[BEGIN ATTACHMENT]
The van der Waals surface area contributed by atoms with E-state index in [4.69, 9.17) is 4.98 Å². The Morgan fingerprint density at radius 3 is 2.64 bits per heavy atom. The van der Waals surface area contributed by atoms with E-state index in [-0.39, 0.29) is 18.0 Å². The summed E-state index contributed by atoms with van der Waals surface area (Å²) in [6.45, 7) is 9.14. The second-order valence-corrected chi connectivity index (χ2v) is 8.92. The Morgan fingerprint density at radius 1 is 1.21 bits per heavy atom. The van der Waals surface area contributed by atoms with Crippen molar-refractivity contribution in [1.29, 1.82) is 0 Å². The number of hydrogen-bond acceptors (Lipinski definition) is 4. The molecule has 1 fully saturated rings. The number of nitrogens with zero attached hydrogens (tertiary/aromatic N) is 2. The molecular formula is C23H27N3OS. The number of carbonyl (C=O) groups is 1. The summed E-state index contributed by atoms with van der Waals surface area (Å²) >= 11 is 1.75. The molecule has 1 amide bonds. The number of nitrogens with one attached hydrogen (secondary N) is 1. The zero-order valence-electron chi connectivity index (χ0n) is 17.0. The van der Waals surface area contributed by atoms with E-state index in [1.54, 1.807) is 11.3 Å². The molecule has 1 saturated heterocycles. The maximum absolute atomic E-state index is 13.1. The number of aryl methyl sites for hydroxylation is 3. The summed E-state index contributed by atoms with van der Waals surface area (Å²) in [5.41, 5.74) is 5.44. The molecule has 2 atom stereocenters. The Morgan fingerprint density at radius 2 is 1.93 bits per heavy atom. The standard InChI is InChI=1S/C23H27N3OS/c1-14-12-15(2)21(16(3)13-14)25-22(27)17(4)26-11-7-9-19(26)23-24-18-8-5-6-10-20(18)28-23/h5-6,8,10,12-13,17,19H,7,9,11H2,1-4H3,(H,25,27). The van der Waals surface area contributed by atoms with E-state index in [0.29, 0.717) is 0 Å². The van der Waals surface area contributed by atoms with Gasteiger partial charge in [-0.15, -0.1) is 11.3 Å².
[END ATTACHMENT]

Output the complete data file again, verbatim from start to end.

The van der Waals surface area contributed by atoms with E-state index in [4.69, 9.17) is 4.98 Å². The Morgan fingerprint density at radius 3 is 2.64 bits per heavy atom. The van der Waals surface area contributed by atoms with E-state index in [-0.39, 0.29) is 18.0 Å². The summed E-state index contributed by atoms with van der Waals surface area (Å²) in [6.45, 7) is 9.14. The second-order valence-corrected chi connectivity index (χ2v) is 8.92. The Morgan fingerprint density at radius 1 is 1.21 bits per heavy atom. The van der Waals surface area contributed by atoms with Crippen molar-refractivity contribution in [1.29, 1.82) is 0 Å². The number of hydrogen-bond acceptors (Lipinski definition) is 4. The molecule has 1 fully saturated rings. The number of nitrogens with zero attached hydrogens (tertiary/aromatic N) is 2. The molecular formula is C23H27N3OS. The number of carbonyl (C=O) groups is 1. The summed E-state index contributed by atoms with van der Waals surface area (Å²) >= 11 is 1.75. The molecule has 1 amide bonds. The number of nitrogens with one attached hydrogen (secondary N) is 1. The zero-order valence-electron chi connectivity index (χ0n) is 17.0. The van der Waals surface area contributed by atoms with E-state index in [1.54, 1.807) is 11.3 Å². The molecule has 1 saturated heterocycles. The maximum absolute atomic E-state index is 13.1. The number of aryl methyl sites for hydroxylation is 3. The summed E-state index contributed by atoms with van der Waals surface area (Å²) in [5.41, 5.74) is 5.44. The molecule has 2 atom stereocenters. The Morgan fingerprint density at radius 2 is 1.93 bits per heavy atom. The standard InChI is InChI=1S/C23H27N3OS/c1-14-12-15(2)21(16(3)13-14)25-22(27)17(4)26-11-7-9-19(26)23-24-18-8-5-6-10-20(18)28-23/h5-6,8,10,12-13,17,19H,7,9,11H2,1-4H3,(H,25,27). The van der Waals surface area contributed by atoms with E-state index in [0.29, 0.717) is 0 Å². The van der Waals surface area contributed by atoms with Gasteiger partial charge in [-0.15, -0.1) is 11.3 Å².